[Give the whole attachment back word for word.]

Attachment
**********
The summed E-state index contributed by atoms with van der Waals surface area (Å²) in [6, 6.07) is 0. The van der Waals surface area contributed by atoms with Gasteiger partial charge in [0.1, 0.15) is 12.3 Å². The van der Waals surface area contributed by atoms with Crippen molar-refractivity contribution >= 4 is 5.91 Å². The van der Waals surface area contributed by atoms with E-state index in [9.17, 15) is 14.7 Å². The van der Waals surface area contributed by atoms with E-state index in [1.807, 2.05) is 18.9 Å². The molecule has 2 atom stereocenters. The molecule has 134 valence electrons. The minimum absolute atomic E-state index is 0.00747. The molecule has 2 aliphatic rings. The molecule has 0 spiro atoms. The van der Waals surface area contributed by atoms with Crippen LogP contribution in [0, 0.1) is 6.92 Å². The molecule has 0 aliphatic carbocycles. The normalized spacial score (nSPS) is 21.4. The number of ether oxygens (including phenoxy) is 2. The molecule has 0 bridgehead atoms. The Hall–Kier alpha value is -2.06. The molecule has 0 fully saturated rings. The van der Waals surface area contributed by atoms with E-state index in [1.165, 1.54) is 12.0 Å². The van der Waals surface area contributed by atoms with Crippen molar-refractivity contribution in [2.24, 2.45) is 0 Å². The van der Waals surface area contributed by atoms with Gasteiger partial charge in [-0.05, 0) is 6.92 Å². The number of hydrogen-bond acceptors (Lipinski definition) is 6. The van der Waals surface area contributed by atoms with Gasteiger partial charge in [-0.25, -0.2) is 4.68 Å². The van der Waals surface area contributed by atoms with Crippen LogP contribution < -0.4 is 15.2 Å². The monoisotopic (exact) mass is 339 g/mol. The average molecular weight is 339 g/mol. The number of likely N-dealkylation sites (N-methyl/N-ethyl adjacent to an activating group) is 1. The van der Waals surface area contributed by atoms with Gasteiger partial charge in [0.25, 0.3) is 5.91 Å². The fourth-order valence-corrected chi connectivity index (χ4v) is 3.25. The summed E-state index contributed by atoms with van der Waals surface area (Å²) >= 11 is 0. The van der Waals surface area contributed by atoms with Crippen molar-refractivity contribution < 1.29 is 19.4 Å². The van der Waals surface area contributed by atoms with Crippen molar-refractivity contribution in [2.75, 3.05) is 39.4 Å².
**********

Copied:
The summed E-state index contributed by atoms with van der Waals surface area (Å²) in [6, 6.07) is 0. The van der Waals surface area contributed by atoms with Gasteiger partial charge in [0.1, 0.15) is 12.3 Å². The van der Waals surface area contributed by atoms with Crippen molar-refractivity contribution >= 4 is 5.91 Å². The van der Waals surface area contributed by atoms with E-state index in [9.17, 15) is 14.7 Å². The van der Waals surface area contributed by atoms with E-state index in [1.807, 2.05) is 18.9 Å². The molecule has 2 atom stereocenters. The molecule has 134 valence electrons. The minimum absolute atomic E-state index is 0.00747. The molecule has 2 aliphatic rings. The molecule has 0 spiro atoms. The van der Waals surface area contributed by atoms with Crippen LogP contribution in [0, 0.1) is 6.92 Å². The molecule has 0 aliphatic carbocycles. The normalized spacial score (nSPS) is 21.4. The number of ether oxygens (including phenoxy) is 2. The molecule has 0 bridgehead atoms. The Hall–Kier alpha value is -2.06. The molecule has 0 fully saturated rings. The van der Waals surface area contributed by atoms with E-state index in [1.165, 1.54) is 12.0 Å². The van der Waals surface area contributed by atoms with Crippen molar-refractivity contribution in [2.24, 2.45) is 0 Å². The van der Waals surface area contributed by atoms with Gasteiger partial charge in [-0.05, 0) is 6.92 Å². The number of hydrogen-bond acceptors (Lipinski definition) is 6. The van der Waals surface area contributed by atoms with Gasteiger partial charge in [-0.25, -0.2) is 4.68 Å². The van der Waals surface area contributed by atoms with Crippen LogP contribution < -0.4 is 15.2 Å². The monoisotopic (exact) mass is 339 g/mol. The average molecular weight is 339 g/mol. The number of likely N-dealkylation sites (N-methyl/N-ethyl adjacent to an activating group) is 1. The van der Waals surface area contributed by atoms with Gasteiger partial charge in [0.25, 0.3) is 5.91 Å². The fourth-order valence-corrected chi connectivity index (χ4v) is 3.25. The summed E-state index contributed by atoms with van der Waals surface area (Å²) >= 11 is 0. The van der Waals surface area contributed by atoms with Crippen molar-refractivity contribution < 1.29 is 19.4 Å². The van der Waals surface area contributed by atoms with Crippen molar-refractivity contribution in [2.75, 3.05) is 39.4 Å².